I’m stirring the pot.
When I was a kid the presidential election was between Mondale and Reagan. My grandma was solidly in the Mondale camp. My family was solidly in the Reagan camp. And my Grandma spent the winter with us. It was tense, and it got even more tense when I mentioned one night at the dinner table that a boy in my class had the nerve to say that his family was voting for Mondale. I got the parent stare…you know…the one parents give and believe that if they stare with enough intensity, the stare will work like a Jedi mind trick and leave the kid with no words. Only good thoughts. Thoughts that will please the Grandma. The funny thing is that my dad said to me (he might deny this now. Hi dad!) that it didn’t matter who was president; he deserves respect. I believe this. I was annoyed during the inauguration when people were whooping and hollering like they were at a football game. I was yelling at the radio in my living room, “What’s wrong with you people! It’s a Presidential Inauguration! Show some respect!” I am officially a crotchety old person; not just because I yell at inanimate objects in my living room, but because I tend to be rather traditional. We sing this one song at church sometimes that has this line that goes, and I realize that I’m taking this out of context, lift my hands and spin around. I dislike this song immensely. Because really, I’m not spinning. And if I’m honest, I really don’t want to see anyone else spinning in church. It seems inappropriate to me.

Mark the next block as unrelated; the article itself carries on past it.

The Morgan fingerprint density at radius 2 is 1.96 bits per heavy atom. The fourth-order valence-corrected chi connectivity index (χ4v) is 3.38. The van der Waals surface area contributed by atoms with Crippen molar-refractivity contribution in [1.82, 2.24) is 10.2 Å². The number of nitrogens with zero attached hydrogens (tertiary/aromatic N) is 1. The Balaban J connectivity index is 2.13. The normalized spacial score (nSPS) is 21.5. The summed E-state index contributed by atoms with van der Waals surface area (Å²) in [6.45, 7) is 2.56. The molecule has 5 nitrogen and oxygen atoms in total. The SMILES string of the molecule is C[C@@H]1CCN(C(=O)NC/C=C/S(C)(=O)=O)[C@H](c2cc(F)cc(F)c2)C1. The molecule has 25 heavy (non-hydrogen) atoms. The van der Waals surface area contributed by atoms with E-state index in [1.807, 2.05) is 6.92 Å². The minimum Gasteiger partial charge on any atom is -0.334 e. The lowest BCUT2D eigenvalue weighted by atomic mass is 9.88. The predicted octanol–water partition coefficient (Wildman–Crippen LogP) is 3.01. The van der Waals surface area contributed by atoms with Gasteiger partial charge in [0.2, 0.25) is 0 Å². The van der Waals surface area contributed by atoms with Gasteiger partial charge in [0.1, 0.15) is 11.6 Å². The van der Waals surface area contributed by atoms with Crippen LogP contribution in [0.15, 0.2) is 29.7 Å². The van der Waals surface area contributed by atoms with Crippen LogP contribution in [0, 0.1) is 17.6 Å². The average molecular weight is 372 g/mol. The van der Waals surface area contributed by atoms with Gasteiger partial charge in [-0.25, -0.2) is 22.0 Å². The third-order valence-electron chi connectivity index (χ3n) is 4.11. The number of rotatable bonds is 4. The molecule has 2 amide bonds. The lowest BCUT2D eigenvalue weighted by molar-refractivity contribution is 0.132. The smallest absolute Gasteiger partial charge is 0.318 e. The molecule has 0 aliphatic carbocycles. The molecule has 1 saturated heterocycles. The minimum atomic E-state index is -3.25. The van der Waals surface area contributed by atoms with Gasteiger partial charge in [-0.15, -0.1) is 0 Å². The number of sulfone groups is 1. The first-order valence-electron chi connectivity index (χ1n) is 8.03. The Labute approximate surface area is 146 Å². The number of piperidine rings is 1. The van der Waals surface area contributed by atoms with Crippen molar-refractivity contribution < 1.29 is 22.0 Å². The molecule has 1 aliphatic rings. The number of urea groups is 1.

Anyway, back to respecting presidents. I am a parent to two children who attend a public school. It is highly possible that, on Tuesday, they will be watching a message addressed to them by President Obama. There is a framed letter from President Obama in the hallway of their school with his picture next to it, just as there was the exact same thing when George W. was President. He is the U.S. President. So far he’s not my favorite president and I don’t agree with a lot of his policies, but my kids will be watching, and we will be discussing what he said. And IF he says anything controversial to them (and I doubt he will), we will sit and discuss it as a family unit. I want them to know what they believe because they know it, not because I gave them no other option. We live in a country where people have opposing opinions. It’s what makes it great. “No dissenting opinions” in either direction is disrespectful (not to mention a big ol’ nasty bag of trouble.) To this country. To our soldiers. To our people. To the people trying to get in.
How great would it be if, when asked how they felt about the speech, they said, “I liked this and this, but this not so much. Here’s why…” I cannot tell you how that would make my year.